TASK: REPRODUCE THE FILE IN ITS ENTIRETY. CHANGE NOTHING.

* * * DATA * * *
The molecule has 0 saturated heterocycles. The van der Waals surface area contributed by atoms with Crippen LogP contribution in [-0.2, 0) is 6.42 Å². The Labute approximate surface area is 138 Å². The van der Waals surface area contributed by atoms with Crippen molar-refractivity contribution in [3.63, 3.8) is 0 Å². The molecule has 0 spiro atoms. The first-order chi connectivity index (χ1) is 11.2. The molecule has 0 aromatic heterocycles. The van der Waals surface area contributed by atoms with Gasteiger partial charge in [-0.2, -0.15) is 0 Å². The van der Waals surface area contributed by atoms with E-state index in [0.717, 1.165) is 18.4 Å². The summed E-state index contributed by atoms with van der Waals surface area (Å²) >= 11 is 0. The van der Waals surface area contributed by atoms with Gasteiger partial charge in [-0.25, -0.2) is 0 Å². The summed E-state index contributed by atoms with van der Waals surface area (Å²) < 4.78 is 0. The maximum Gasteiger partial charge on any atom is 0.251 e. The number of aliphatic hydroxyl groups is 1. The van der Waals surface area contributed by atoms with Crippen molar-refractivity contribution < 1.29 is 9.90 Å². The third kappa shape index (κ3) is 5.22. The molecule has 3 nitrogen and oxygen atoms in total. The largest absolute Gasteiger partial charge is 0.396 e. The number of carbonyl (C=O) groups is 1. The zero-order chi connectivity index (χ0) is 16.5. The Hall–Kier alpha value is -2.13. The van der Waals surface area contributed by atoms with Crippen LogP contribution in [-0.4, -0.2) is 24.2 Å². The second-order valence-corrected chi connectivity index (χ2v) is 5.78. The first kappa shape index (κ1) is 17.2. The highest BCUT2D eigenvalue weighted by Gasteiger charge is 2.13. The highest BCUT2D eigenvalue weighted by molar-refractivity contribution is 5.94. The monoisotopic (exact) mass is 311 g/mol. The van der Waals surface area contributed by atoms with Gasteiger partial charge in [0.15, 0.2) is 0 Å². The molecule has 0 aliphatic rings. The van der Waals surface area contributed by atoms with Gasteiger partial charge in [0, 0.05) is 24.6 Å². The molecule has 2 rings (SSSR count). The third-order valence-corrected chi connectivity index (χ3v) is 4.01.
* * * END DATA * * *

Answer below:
The molecule has 0 saturated heterocycles. The van der Waals surface area contributed by atoms with Crippen LogP contribution in [-0.2, 0) is 6.42 Å². The Labute approximate surface area is 138 Å². The van der Waals surface area contributed by atoms with Crippen molar-refractivity contribution in [3.63, 3.8) is 0 Å². The molecule has 0 spiro atoms. The first-order chi connectivity index (χ1) is 11.2. The molecule has 0 aromatic heterocycles. The van der Waals surface area contributed by atoms with Gasteiger partial charge in [-0.2, -0.15) is 0 Å². The van der Waals surface area contributed by atoms with E-state index in [0.717, 1.165) is 18.4 Å². The summed E-state index contributed by atoms with van der Waals surface area (Å²) >= 11 is 0. The van der Waals surface area contributed by atoms with Gasteiger partial charge in [-0.25, -0.2) is 0 Å². The summed E-state index contributed by atoms with van der Waals surface area (Å²) < 4.78 is 0. The maximum Gasteiger partial charge on any atom is 0.251 e. The number of aliphatic hydroxyl groups is 1. The van der Waals surface area contributed by atoms with Crippen molar-refractivity contribution < 1.29 is 9.90 Å². The third kappa shape index (κ3) is 5.22. The molecule has 3 nitrogen and oxygen atoms in total. The largest absolute Gasteiger partial charge is 0.396 e. The number of carbonyl (C=O) groups is 1. The zero-order chi connectivity index (χ0) is 16.5. The Hall–Kier alpha value is -2.13. The van der Waals surface area contributed by atoms with Crippen LogP contribution in [-0.4, -0.2) is 24.2 Å². The second-order valence-corrected chi connectivity index (χ2v) is 5.78. The first kappa shape index (κ1) is 17.2. The highest BCUT2D eigenvalue weighted by Gasteiger charge is 2.13. The highest BCUT2D eigenvalue weighted by molar-refractivity contribution is 5.94. The monoisotopic (exact) mass is 311 g/mol. The van der Waals surface area contributed by atoms with Gasteiger partial charge in [0.15, 0.2) is 0 Å². The molecule has 0 aliphatic rings. The van der Waals surface area contributed by atoms with Gasteiger partial charge in [0, 0.05) is 24.6 Å². The molecule has 2 rings (SSSR count). The third-order valence-corrected chi connectivity index (χ3v) is 4.01.